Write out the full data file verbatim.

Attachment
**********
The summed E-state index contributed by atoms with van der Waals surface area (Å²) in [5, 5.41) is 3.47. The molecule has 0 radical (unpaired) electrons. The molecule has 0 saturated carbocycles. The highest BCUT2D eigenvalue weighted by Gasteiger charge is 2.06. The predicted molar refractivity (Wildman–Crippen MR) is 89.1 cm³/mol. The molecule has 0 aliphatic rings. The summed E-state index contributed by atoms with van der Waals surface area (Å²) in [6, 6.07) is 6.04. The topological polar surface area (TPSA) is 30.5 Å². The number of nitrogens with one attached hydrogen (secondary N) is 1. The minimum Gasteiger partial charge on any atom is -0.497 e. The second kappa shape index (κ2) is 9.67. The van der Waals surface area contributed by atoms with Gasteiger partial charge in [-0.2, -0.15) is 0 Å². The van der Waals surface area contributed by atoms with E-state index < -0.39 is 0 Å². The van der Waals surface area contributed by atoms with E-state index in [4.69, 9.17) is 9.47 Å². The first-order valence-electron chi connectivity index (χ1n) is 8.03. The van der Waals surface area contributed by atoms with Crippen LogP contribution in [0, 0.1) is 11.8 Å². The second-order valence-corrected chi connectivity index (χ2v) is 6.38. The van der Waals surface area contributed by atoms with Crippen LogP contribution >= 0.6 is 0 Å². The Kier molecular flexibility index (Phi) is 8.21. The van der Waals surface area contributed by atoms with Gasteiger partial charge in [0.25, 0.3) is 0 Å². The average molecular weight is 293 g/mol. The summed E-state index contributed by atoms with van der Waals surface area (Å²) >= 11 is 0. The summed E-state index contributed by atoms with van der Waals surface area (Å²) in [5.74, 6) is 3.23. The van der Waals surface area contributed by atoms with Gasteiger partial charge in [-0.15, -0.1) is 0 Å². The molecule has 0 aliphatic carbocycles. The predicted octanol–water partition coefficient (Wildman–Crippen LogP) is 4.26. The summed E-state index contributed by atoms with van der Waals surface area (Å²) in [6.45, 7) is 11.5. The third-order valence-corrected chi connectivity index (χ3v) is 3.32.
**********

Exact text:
The summed E-state index contributed by atoms with van der Waals surface area (Å²) in [5, 5.41) is 3.47. The molecule has 0 radical (unpaired) electrons. The molecule has 0 saturated carbocycles. The highest BCUT2D eigenvalue weighted by Gasteiger charge is 2.06. The predicted molar refractivity (Wildman–Crippen MR) is 89.1 cm³/mol. The molecule has 0 aliphatic rings. The summed E-state index contributed by atoms with van der Waals surface area (Å²) in [6, 6.07) is 6.04. The topological polar surface area (TPSA) is 30.5 Å². The number of nitrogens with one attached hydrogen (secondary N) is 1. The minimum Gasteiger partial charge on any atom is -0.497 e. The second kappa shape index (κ2) is 9.67. The van der Waals surface area contributed by atoms with Gasteiger partial charge in [-0.2, -0.15) is 0 Å². The van der Waals surface area contributed by atoms with E-state index < -0.39 is 0 Å². The van der Waals surface area contributed by atoms with E-state index in [4.69, 9.17) is 9.47 Å². The first-order valence-electron chi connectivity index (χ1n) is 8.03. The van der Waals surface area contributed by atoms with Crippen LogP contribution in [0, 0.1) is 11.8 Å². The second-order valence-corrected chi connectivity index (χ2v) is 6.38. The van der Waals surface area contributed by atoms with Crippen LogP contribution >= 0.6 is 0 Å². The Kier molecular flexibility index (Phi) is 8.21. The van der Waals surface area contributed by atoms with Gasteiger partial charge in [0.25, 0.3) is 0 Å². The average molecular weight is 293 g/mol. The summed E-state index contributed by atoms with van der Waals surface area (Å²) >= 11 is 0. The summed E-state index contributed by atoms with van der Waals surface area (Å²) in [5.74, 6) is 3.23. The van der Waals surface area contributed by atoms with Gasteiger partial charge in [-0.15, -0.1) is 0 Å². The molecule has 0 aliphatic carbocycles. The predicted octanol–water partition coefficient (Wildman–Crippen LogP) is 4.26. The summed E-state index contributed by atoms with van der Waals surface area (Å²) in [6.45, 7) is 11.5. The third-order valence-corrected chi connectivity index (χ3v) is 3.32.